With Art. 25 GDPR, the concepts of data protection through “privacy by design” and “privacy by default” were established for the first time throughout the EU (see Baumgartner & Gausling, 2017). The rules on privacy by design and privacy by default specify the principles set out in Art. 5 GDPR, in particular the principle of data minimization. The obligation to privacy by design (Art. 25 para. 1 GDPR) means that platforms must take appropriate organizational and technical data protection measures before data processing, taking into account the state of the art and implementation costs. Thus, there is legal leeway for companies with regard to the selection of specific precautions. For example, anonymization, pseudonymization and encryption techniques come into consideration. Privacy by default (Art. 25 para. 2 GDPR) obliges companies to offer preselected privacy-friendly settings in programs, apps, and other applications. Users should thus be automatically protected against excessive data usage. If the obligations to privacy by design and privacy by default are violated, the supervisory authorities can impose fines of up to 10 million EUR or up to 2% of the company’s worldwide annual turnover in the previous financial year, whichever is higher (Art. 83 para. 4 (a) GDPR). Platform companies can use data protection certifications to demonstrate compliance with the requirements set out in Art. 25 para. 1–3 GDPR.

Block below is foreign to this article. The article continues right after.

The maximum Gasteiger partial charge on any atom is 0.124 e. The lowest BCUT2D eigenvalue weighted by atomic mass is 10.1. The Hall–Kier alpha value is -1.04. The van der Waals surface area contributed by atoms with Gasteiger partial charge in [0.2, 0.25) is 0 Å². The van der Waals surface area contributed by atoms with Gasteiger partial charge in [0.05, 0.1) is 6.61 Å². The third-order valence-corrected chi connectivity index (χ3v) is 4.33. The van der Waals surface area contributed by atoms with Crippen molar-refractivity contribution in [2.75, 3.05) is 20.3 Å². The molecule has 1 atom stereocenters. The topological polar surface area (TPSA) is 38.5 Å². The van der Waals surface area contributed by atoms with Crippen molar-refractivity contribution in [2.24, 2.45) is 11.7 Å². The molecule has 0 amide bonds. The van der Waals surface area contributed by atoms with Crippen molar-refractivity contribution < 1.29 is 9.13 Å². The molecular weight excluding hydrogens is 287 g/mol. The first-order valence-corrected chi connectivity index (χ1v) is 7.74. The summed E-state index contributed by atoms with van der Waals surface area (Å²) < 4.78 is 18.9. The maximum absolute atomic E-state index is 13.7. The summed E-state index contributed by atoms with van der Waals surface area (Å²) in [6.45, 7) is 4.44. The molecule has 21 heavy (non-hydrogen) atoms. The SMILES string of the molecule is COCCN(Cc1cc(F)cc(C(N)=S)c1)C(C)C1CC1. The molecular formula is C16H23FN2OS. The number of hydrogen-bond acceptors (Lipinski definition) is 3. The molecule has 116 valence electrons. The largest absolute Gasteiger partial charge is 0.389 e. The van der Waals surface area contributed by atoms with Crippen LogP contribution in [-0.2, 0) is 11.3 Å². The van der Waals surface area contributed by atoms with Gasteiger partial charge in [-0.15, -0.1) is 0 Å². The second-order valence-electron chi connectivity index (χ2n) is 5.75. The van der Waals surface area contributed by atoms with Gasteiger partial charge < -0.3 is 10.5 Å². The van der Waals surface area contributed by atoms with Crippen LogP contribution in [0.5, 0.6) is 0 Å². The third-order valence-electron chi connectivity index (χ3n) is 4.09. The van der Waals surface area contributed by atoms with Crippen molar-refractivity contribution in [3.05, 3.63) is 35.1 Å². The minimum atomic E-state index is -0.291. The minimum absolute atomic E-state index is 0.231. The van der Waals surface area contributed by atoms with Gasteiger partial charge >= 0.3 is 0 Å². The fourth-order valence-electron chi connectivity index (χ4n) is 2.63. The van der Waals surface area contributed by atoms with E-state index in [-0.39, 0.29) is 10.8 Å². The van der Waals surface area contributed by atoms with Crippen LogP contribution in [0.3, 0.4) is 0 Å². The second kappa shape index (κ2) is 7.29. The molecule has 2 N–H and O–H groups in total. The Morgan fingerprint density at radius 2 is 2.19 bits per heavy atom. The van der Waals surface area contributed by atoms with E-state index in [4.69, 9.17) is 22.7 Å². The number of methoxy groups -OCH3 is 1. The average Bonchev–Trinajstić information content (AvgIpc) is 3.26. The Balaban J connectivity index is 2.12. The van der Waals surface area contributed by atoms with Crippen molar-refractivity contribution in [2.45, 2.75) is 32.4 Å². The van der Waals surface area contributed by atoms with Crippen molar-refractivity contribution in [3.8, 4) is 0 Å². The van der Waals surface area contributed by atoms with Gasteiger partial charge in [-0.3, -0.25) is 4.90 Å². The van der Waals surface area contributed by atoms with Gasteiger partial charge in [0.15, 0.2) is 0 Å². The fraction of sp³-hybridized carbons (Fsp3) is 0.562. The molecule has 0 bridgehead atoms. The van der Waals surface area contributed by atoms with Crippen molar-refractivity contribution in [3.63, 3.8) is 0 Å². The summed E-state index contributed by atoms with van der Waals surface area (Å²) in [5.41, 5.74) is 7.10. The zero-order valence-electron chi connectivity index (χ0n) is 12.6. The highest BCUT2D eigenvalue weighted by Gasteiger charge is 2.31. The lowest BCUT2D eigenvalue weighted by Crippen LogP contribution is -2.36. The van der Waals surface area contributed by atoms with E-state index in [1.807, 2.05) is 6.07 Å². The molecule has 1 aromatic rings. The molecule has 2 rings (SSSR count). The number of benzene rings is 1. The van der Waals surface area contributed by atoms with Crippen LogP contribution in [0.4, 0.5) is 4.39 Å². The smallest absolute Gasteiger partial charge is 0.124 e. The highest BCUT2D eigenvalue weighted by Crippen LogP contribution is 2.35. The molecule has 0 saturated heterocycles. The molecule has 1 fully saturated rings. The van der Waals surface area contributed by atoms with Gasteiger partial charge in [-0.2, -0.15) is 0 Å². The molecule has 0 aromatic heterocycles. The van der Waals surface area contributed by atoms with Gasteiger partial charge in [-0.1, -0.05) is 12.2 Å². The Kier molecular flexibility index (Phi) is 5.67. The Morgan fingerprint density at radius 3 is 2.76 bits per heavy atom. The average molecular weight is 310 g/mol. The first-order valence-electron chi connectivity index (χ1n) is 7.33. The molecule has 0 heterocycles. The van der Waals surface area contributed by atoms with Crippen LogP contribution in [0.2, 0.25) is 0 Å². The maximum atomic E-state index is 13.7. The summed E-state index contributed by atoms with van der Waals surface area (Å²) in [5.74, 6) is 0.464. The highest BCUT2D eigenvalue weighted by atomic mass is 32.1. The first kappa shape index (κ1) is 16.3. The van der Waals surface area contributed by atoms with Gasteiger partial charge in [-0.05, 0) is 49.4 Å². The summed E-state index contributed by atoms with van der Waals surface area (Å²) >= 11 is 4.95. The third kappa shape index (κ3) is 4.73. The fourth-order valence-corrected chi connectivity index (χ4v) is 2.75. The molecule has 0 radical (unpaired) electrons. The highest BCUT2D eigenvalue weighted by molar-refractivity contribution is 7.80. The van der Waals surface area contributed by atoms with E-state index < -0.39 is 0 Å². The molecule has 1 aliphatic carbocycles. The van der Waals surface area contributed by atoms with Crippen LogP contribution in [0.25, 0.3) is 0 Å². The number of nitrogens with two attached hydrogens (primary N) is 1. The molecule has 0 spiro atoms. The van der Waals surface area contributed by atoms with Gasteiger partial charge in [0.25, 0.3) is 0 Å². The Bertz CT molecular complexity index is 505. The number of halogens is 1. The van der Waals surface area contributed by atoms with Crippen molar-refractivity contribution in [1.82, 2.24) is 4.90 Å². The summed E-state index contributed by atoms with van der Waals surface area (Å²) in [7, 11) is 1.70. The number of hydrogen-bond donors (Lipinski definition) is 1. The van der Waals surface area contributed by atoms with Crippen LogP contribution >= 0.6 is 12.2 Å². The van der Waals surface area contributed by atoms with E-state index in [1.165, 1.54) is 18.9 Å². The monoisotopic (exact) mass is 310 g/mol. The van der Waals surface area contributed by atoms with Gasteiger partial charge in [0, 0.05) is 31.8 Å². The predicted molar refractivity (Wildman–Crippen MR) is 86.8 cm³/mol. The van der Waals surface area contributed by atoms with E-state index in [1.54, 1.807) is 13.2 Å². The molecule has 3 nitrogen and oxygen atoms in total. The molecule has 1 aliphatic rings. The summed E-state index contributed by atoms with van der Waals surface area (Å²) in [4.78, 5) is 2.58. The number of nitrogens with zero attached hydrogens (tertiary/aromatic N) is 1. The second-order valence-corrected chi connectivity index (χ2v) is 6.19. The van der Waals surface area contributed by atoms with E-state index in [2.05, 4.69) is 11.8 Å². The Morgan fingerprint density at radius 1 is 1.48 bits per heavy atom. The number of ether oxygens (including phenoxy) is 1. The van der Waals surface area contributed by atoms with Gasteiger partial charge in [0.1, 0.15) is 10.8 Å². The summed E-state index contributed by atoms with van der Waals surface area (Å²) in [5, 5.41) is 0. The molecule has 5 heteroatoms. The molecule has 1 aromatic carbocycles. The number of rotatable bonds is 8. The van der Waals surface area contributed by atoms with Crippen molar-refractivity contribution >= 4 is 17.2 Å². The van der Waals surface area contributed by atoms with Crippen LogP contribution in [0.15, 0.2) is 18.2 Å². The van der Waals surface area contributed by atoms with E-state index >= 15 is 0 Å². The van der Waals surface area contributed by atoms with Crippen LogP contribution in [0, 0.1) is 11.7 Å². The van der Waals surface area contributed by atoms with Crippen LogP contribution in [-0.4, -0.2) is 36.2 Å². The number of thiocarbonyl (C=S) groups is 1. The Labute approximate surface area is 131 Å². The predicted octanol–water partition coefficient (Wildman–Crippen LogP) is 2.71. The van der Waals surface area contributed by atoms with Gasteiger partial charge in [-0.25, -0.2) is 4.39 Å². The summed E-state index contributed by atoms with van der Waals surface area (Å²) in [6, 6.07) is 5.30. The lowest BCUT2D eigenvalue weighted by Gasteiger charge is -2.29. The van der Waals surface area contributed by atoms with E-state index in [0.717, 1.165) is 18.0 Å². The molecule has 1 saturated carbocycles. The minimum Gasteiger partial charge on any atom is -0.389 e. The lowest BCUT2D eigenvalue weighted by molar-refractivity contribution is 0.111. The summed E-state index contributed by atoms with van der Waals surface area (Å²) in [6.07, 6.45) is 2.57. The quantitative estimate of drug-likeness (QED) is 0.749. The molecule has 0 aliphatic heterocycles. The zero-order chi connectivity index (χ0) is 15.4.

3.1.6 Pseudonymization and Anonymization as Data Protection Measures